The United States is one of the wealthiest countries on earth. The small percentage of people who hoard that wealth are likely to have a very good year. The markets are booming with no end in sight, and the Republican tax plan is already doing what it was designed to do: entrenching the wealth and power of large corporations, real estate developers, and wealthy heirs. Amazon CEO Jeff Bezos just became the wealthiest person in history.
Also, babies born in the United States are 76 times more likely to die in their first year of life than babies born in similarly wealthy countries.
Is it cheap and obvious to juxtapose those facts? Maybe, but they are still the terms of the current crisis. We live in a country of nearly incomprehensible wealth and incomprehensible, unnecessary suffering.
The latter point comes from a new study on childhood mortality published this week in the journal Health Affairs, and reported on by The Washington Post. Researchers compared child mortality rates between 1961 and 2010 in the United States to that of 19 other wealthy democracies during the same time period and found that, in addition to our comparatively staggering infant mortality rate, children between the ages of 1 and 19 were 57 percent more likely to die than their international peers.
For adolescents between the ages of 15 and 19, the rate of death by injury is wildly out of line with other countries: researchers found that a 15-year-old in the United States is 82 times more likely to die from gun violence than in a comparable country. For infants, the leading causes of death were sudden infant death syndrome and complications related to premature birth.
There are also persistent racial disparities in infant death rates, a fact that was confirmed once again in a report released last week by the Centers for Disease Control and Prevention. The report also found that even the lowest state rate of mortality for infants of black women—8.27 in Massachusetts—was still “higher than the highest state rates” for infants of white and Latino women.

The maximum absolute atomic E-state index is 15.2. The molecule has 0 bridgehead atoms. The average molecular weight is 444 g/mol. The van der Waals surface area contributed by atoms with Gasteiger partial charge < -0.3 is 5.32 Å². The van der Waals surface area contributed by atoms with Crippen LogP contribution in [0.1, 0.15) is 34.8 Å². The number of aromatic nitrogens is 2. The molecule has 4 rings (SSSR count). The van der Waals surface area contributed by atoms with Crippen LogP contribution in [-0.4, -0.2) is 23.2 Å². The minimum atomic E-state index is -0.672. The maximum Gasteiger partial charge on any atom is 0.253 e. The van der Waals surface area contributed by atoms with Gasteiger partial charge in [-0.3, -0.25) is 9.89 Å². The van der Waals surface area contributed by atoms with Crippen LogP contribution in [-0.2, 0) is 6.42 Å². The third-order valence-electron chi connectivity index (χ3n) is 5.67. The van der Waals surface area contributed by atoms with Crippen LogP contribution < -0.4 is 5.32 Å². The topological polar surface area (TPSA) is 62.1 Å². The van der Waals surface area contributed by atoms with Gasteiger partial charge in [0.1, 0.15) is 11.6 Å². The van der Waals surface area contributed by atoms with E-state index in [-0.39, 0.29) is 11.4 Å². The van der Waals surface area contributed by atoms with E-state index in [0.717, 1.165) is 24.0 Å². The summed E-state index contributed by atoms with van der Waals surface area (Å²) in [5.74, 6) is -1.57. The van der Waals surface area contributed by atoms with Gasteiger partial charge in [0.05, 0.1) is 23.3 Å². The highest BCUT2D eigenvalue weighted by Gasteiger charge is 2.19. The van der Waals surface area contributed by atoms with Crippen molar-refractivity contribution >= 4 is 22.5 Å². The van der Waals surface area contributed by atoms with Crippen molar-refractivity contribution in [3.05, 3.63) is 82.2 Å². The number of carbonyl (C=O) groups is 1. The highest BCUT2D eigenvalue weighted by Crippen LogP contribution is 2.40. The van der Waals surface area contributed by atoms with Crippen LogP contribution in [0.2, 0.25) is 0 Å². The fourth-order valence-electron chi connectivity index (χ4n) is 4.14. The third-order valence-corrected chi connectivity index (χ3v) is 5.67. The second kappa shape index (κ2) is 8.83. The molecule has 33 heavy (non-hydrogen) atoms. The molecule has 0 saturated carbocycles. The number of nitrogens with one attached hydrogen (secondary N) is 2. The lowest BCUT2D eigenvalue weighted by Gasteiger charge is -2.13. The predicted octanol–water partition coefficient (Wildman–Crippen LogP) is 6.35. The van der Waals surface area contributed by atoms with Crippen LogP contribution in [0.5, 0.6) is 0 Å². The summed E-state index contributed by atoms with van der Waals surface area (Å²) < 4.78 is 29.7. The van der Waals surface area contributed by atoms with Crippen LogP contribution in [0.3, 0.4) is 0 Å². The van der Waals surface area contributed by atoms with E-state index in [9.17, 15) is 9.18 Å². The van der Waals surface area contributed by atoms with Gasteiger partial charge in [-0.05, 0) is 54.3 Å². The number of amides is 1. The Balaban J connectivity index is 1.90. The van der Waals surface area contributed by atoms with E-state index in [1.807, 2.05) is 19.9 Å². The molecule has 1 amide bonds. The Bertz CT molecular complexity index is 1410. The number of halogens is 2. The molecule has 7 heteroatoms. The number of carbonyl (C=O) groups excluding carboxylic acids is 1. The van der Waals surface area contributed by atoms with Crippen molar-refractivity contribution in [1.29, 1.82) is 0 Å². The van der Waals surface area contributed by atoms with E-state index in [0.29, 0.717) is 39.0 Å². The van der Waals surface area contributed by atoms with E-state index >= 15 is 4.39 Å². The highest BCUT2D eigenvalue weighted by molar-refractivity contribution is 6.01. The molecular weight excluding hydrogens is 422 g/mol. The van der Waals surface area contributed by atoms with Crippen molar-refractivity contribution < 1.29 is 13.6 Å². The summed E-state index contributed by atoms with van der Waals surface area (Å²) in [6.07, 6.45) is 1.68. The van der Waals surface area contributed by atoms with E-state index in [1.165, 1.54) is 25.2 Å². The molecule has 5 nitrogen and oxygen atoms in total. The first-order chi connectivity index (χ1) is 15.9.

The researchers behind the Health Affairs study recognize that premature birth and gun violence are vastly different public health issues, but still found a common thread connecting childhood mortality rates across a range of ages and circumstance: extreme wealth inequality and an inadequate safety net. In other words, they were political problems.
They concluded that “persistently high poverty rates, poor educational outcomes, and a relatively weak social safety net have made the U.S. the most dangerous of wealthy nations for a child to be born into.”
Researchers end the study with a straightforward suggestion: “do everything possible to improve the medical and social conditions of children that are responsible for these preventable deaths.”
The most consequential medical access policy to come out of this administration so far is a plan to make it more difficult for poor people to qualify for state-funded healthcare through work requirements. Meanwhile, it has been over 100 days since Congress let funding for the Children’s Health Insurance Program, which insures 9 million children, expire. Nearly half of the young children in America rely on CHIP or Medicaid for health care access.
The S&P 500 hit an all-time high again on Tuesday.